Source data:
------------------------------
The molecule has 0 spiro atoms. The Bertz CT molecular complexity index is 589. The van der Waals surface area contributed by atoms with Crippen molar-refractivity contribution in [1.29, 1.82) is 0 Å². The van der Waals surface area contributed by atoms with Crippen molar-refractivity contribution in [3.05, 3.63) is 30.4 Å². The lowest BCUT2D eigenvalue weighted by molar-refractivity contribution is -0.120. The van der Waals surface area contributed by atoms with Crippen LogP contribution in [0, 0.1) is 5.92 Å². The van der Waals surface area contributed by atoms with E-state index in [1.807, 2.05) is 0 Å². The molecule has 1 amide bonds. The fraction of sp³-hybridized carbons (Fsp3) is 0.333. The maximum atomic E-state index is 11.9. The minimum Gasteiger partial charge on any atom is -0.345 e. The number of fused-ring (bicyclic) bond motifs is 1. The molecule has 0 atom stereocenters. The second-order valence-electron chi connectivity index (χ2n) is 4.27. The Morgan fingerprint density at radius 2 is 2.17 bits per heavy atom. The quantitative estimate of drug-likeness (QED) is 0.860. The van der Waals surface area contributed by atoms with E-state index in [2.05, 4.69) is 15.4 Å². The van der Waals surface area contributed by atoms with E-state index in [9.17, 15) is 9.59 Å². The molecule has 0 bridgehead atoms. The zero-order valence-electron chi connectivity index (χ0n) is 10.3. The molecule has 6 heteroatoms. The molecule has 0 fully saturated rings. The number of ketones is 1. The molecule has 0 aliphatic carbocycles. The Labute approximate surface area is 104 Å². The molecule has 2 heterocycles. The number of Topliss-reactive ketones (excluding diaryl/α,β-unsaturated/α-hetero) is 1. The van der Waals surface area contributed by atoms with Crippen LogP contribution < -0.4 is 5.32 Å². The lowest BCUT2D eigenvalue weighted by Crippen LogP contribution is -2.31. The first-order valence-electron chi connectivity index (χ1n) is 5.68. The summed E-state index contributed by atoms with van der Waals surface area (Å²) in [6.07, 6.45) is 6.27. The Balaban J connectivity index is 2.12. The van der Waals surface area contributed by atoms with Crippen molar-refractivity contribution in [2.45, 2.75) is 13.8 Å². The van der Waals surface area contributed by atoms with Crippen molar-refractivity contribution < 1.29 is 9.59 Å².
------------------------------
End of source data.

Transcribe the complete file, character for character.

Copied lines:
The molecule has 0 spiro atoms. The Bertz CT molecular complexity index is 589. The van der Waals surface area contributed by atoms with Crippen molar-refractivity contribution in [1.29, 1.82) is 0 Å². The van der Waals surface area contributed by atoms with Crippen molar-refractivity contribution in [3.05, 3.63) is 30.4 Å². The lowest BCUT2D eigenvalue weighted by molar-refractivity contribution is -0.120. The van der Waals surface area contributed by atoms with Crippen LogP contribution in [0, 0.1) is 5.92 Å². The van der Waals surface area contributed by atoms with E-state index in [1.807, 2.05) is 0 Å². The molecule has 1 amide bonds. The fraction of sp³-hybridized carbons (Fsp3) is 0.333. The maximum atomic E-state index is 11.9. The minimum Gasteiger partial charge on any atom is -0.345 e. The number of fused-ring (bicyclic) bond motifs is 1. The molecule has 0 atom stereocenters. The second-order valence-electron chi connectivity index (χ2n) is 4.27. The Morgan fingerprint density at radius 2 is 2.17 bits per heavy atom. The quantitative estimate of drug-likeness (QED) is 0.860. The van der Waals surface area contributed by atoms with E-state index in [2.05, 4.69) is 15.4 Å². The van der Waals surface area contributed by atoms with E-state index in [9.17, 15) is 9.59 Å². The molecule has 0 bridgehead atoms. The zero-order valence-electron chi connectivity index (χ0n) is 10.3. The molecule has 6 heteroatoms. The molecule has 0 fully saturated rings. The number of ketones is 1. The molecule has 0 aliphatic carbocycles. The Labute approximate surface area is 104 Å². The molecule has 2 heterocycles. The number of Topliss-reactive ketones (excluding diaryl/α,β-unsaturated/α-hetero) is 1. The van der Waals surface area contributed by atoms with Crippen LogP contribution < -0.4 is 5.32 Å². The lowest BCUT2D eigenvalue weighted by Crippen LogP contribution is -2.31. The first-order valence-electron chi connectivity index (χ1n) is 5.68. The summed E-state index contributed by atoms with van der Waals surface area (Å²) in [6.07, 6.45) is 6.27. The Balaban J connectivity index is 2.12. The van der Waals surface area contributed by atoms with Crippen molar-refractivity contribution in [2.45, 2.75) is 13.8 Å². The van der Waals surface area contributed by atoms with Crippen molar-refractivity contribution < 1.29 is 9.59 Å².